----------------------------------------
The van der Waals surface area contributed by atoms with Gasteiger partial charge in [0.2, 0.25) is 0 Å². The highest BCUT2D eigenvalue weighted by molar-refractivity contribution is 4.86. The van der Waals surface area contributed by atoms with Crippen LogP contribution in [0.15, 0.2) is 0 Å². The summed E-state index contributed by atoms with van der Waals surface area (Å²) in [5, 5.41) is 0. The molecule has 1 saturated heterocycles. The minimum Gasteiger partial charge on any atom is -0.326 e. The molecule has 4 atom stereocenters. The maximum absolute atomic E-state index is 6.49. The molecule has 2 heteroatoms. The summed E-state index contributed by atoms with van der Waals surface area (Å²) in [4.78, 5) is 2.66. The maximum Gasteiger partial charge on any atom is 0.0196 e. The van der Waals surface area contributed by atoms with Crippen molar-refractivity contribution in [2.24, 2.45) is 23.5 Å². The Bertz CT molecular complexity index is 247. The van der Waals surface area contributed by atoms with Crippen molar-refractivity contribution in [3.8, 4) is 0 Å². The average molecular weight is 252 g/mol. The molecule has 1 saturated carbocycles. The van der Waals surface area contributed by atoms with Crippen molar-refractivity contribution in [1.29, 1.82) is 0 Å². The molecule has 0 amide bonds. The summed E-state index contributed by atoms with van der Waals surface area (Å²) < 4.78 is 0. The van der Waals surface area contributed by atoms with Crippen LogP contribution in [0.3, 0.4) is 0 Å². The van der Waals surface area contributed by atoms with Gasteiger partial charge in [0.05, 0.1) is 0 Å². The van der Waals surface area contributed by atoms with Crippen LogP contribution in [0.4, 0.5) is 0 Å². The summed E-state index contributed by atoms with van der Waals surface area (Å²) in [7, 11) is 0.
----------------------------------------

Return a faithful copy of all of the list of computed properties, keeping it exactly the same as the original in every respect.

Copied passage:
The van der Waals surface area contributed by atoms with Gasteiger partial charge in [0.2, 0.25) is 0 Å². The highest BCUT2D eigenvalue weighted by molar-refractivity contribution is 4.86. The van der Waals surface area contributed by atoms with Crippen LogP contribution in [0.15, 0.2) is 0 Å². The summed E-state index contributed by atoms with van der Waals surface area (Å²) in [5, 5.41) is 0. The molecule has 1 saturated heterocycles. The minimum Gasteiger partial charge on any atom is -0.326 e. The molecule has 4 atom stereocenters. The maximum absolute atomic E-state index is 6.49. The molecule has 2 heteroatoms. The summed E-state index contributed by atoms with van der Waals surface area (Å²) in [4.78, 5) is 2.66. The maximum Gasteiger partial charge on any atom is 0.0196 e. The van der Waals surface area contributed by atoms with Crippen molar-refractivity contribution in [2.24, 2.45) is 23.5 Å². The Bertz CT molecular complexity index is 247. The van der Waals surface area contributed by atoms with Crippen molar-refractivity contribution in [3.8, 4) is 0 Å². The average molecular weight is 252 g/mol. The molecule has 1 saturated carbocycles. The van der Waals surface area contributed by atoms with Crippen molar-refractivity contribution in [1.29, 1.82) is 0 Å². The molecule has 0 amide bonds. The summed E-state index contributed by atoms with van der Waals surface area (Å²) < 4.78 is 0. The van der Waals surface area contributed by atoms with Crippen LogP contribution in [0.3, 0.4) is 0 Å². The van der Waals surface area contributed by atoms with Gasteiger partial charge in [0.05, 0.1) is 0 Å². The van der Waals surface area contributed by atoms with Crippen LogP contribution in [0.4, 0.5) is 0 Å². The summed E-state index contributed by atoms with van der Waals surface area (Å²) in [7, 11) is 0.